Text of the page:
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RE: Examples of language changes in websites

From: Richard Ishida <ishida@w3.org>
Date: Fri, 5 Dec 2003 09:55:28 -0000
To: "'Montgomery, Gordon'" <Gordon.Montgomery@Staples.com>
Cc: <w3c-wai-gl@w3.org>
Message-ID: <000501c3bb15$ea3699a0$6501a8c0@w3c40upc3ma3j2>

-----Original Message-----
From: w3c-wai-gl-request@w3.org [mailto:w3c-wai-gl-request@w3.org] On
Behalf Of Montgomery, Gordon
Sent: 04 December 2003 22:50
To: 'Kerstin Goldsmith'; Craddock, Michael P
Cc: Yvette P. Hoitink; Doyle Burnett; w3c-wai-gl@w3.org
Subject: RE: Examples of language changes in websites


Surely the deciding factors are:
1. context
2. audience

Firstly, any ambiguous words should be marked up - not only in the
accessibility sense but where those words are not core to the language
in question - and for all possible user types. The markup should be:
<foreign>...</foreign> or some such meaningful tag.


RI >> Actually there is an existing mechanism.  Use the lang and/or
xml:lang attribute on a tag that surrounds the text.



To decide if a word or phase is foreign to the language context it is 
written in, one criteria would be to see if the author's spell and
grammar checker picks it up. That's, of course, if the author does not
know themselves that the word is "foreign" [in the broadest sense of
that word].

So: looking at the ambiguity of /résumé/

1. Context:
When a user has their browser set to "french" then all the french words
around our "ambiguous" word should guide how a screen reader reads the
"ambiguous" word - i.e. as regular french

Conversely, "le weekend" is pronounced with French intonation by French
people.

Where /résumé/ appears in an English language context then by default
the local language intonation should apply e.g. English.

2. Audience:
When /résumé/ appears in a non-French language context then the audience
rule applies. 
There needs to be not only a language setting but and
internationalization  setting that says: "pronounce borrowed foreign
words with their "native/foreign" or "local" intontation.


RI >> Doesn't the local pronunciation come from just not marking this up
as a different language?



Finally, usually as a block of text is translated from one language to
another the foreign/borrowed/ambiguous words remain the same.


RI>> I think that is the prerogative of the translator.  They may feel
it is better to use a completely different solution to get the point
across.  That is part of the process of translation.


This situation is only trumped when the context language is the same as
the ambiguous word or there is a more commonly used local word in the
context 
language that better captures the sense of the word for the context
audience.

[i]US English > [ii]UK English > [iii]French > [iv]German

[i]    Where is your résumé?
[ii]    Where is your CV?
[iii]   Ou est ton curriculum vitae? [missing accents]
[iv]   Wo ist dein Lebenslauf?

Thanks, 
Gordon 
--------------------- 
Gordon Montgomery 
Usability Manager 
+508 253 2405 

-----Original Message-----
From: Kerstin Goldsmith [mailto:kerstin.goldsmith@oracle.com] 
Sent: Thursday, December 04, 2003 5:15 PM
To: Craddock, Michael P
Cc: Yvette P. Hoitink; Doyle Burnett; w3c-wai-gl@w3.org
Subject: Re: Examples of language changes in websites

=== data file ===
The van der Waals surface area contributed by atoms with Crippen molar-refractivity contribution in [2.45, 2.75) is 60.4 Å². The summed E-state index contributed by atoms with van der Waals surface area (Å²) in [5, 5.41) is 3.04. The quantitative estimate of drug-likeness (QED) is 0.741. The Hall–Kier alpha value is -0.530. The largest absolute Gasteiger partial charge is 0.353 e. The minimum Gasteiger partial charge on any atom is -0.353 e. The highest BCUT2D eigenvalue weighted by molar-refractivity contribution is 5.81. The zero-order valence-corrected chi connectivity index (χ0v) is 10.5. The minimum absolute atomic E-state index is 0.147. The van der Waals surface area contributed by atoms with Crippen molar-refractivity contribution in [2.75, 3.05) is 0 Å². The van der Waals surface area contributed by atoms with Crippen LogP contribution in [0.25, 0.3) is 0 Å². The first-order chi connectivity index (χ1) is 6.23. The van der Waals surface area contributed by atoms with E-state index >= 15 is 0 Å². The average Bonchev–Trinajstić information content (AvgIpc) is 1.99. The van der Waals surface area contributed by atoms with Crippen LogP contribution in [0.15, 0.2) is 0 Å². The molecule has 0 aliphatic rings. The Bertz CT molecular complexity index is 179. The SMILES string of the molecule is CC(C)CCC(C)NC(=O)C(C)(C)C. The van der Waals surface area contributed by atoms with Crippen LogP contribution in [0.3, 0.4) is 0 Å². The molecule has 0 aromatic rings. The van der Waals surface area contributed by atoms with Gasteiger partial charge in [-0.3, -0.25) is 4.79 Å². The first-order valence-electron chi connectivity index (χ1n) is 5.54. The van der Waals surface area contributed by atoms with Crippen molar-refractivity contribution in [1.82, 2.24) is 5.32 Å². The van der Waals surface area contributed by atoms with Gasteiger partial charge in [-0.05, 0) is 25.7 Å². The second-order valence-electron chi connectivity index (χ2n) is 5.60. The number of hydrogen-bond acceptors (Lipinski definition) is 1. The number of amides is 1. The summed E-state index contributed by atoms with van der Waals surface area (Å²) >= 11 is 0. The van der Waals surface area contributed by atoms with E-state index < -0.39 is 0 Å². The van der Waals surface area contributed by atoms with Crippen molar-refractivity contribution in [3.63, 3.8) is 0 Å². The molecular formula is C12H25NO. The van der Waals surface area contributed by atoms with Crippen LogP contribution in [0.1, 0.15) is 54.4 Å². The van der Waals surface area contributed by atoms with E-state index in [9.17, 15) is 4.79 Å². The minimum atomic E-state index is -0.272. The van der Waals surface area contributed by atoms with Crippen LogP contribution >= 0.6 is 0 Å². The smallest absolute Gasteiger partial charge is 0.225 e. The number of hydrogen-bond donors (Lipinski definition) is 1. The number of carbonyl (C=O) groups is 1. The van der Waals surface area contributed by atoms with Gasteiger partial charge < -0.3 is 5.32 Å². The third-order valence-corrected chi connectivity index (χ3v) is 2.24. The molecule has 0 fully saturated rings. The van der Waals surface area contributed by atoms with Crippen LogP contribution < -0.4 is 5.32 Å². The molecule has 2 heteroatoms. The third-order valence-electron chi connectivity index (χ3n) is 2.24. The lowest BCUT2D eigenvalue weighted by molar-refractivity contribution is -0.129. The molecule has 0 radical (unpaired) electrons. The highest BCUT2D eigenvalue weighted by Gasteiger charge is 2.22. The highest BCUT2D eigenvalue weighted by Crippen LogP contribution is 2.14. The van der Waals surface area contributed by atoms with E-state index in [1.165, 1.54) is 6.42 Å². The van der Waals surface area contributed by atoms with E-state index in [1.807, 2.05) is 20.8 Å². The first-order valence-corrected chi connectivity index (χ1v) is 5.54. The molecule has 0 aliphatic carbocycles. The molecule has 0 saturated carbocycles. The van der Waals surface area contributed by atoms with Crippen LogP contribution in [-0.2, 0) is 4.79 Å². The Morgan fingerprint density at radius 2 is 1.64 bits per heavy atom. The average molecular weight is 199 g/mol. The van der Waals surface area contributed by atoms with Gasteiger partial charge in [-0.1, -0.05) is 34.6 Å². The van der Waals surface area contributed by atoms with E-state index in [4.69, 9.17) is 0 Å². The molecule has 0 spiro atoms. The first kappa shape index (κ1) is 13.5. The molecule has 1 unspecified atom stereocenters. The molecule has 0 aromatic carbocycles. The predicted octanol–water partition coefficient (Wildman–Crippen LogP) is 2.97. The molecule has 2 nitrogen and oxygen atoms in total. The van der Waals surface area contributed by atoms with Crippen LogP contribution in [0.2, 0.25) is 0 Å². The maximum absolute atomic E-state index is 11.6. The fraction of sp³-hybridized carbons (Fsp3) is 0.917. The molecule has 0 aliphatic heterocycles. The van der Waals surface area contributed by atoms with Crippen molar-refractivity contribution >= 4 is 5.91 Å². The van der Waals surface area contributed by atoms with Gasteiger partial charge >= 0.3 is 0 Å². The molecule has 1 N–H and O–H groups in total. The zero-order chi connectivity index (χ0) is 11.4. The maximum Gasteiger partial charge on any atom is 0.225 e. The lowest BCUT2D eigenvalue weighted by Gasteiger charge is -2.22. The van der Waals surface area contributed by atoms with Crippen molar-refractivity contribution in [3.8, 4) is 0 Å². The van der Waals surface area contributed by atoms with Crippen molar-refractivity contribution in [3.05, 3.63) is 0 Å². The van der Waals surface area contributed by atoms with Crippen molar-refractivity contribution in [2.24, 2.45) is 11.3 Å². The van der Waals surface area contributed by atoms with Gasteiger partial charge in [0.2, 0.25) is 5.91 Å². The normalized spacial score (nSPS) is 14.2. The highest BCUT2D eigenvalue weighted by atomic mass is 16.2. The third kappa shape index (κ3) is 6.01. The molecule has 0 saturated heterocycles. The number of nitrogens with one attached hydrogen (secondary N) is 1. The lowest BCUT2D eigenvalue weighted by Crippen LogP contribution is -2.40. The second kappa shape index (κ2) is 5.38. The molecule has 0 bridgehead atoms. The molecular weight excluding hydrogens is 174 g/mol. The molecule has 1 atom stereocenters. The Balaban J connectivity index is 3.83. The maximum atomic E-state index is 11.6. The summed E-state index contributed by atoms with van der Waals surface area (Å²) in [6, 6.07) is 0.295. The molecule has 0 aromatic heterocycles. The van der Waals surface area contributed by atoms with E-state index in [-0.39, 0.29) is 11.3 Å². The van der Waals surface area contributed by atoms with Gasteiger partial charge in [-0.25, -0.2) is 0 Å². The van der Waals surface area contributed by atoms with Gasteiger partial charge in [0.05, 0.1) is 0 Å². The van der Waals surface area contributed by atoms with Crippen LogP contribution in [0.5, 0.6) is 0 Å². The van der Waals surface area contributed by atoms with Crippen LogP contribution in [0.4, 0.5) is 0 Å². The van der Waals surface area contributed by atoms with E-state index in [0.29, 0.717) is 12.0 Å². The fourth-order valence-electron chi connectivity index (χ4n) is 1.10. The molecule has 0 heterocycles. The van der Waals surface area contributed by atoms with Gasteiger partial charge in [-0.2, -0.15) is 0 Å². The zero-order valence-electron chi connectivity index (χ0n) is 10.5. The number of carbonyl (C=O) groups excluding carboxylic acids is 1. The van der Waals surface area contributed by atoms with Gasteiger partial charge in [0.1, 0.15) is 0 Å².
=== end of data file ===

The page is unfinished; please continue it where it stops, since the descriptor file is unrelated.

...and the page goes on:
I think we need to bring this back out to the question "in question,"
though - here, we have only solved one small problem.  Can we legislate
this kind of change?  And, if yes, or if no, how do we answer Richard
Ishida's question: what constitutes language change that MUST be marked
up, and what constitutes language change that SHOULD be marked up, etc.

-kerstin

Craddock, Michael P wrote:

We've run into terminology issues here at Boeing, not as a screen reader
problem but as a usability issue, and have recently switched from
"sitemap" (one word, which is common) to "text index" which we found
more commonly used and descriptive. Maybe this small change could help? 

Thank you,
michaelcraddock
The Boeing Company
multimediadesignengineer
p 312.544.2931 | c 312.371.8134 | f 312.544.2082 | w www.boeing.com/

"doog si efil"-mirror me

-----Original Message-----
From: Yvette P. Hoitink [mailto:y.p.hoitink@heritas.nl] 
Sent: Thursday, December 04, 2003 1:23 PM
To: 'Doyle Burnett'; w3c-wai-gl@w3.org
Subject: RE: Examples of language changes in websites


In Dutch, the word 'sitemap' (one word) is used a lot. This is yet
another
example of the Dutch habit of glueing words together, which is
gramatically
correct in Dutch. This is so normal for me I didn't even recognize this
as
not being entirely English...

Dutchmen pronounce 'sitemap' with the English pronounciation. It is not
(yet) in the Dutch standard wordlist. Just like the word
'cadeaushoppen',
this is another example of a word whose language cannot be identified
within
the current HTML standards since it's neither Dutch nor English.

Yvette Hoitink
CEO Heritas, Enschede, The Netherlands
E-mail: y.p.hoitink@heritas.nl

  
-----Original Message-----
From: w3c-wai-gl-request@w3.org 
[mailto:w3c-wai-gl-request@w3.org] On Behalf Of Doyle Burnett
Sent: donderdag 4 december 2003 20:00 

I believe the term is site map (two words) and yes, if 
written as a single word, sitemap - screen readers will not 
pronounce the word as would be desired.  

Doyle


On 12/4/03 8:17 AM, "Kynn Bartlett" <kynn@idyllmtn.com> wrote:

    
On Thursday, December 4, 2003, at 04:44 AM, Ineke van der 
      
Maat wrote:
    
Sitemap is not an official word  in German or Dutch and can be 
pronounced by screenreaders in Dutch as sietemap (ie as ea in sea 
,just like bietensap or fietstas).
        
English screenreaders sometimes have said "sigh tuh map", for this 
word, rather than "site map".

--Kynn
      

  
Received on Friday, 5 December 2003 04:57:48 GMT

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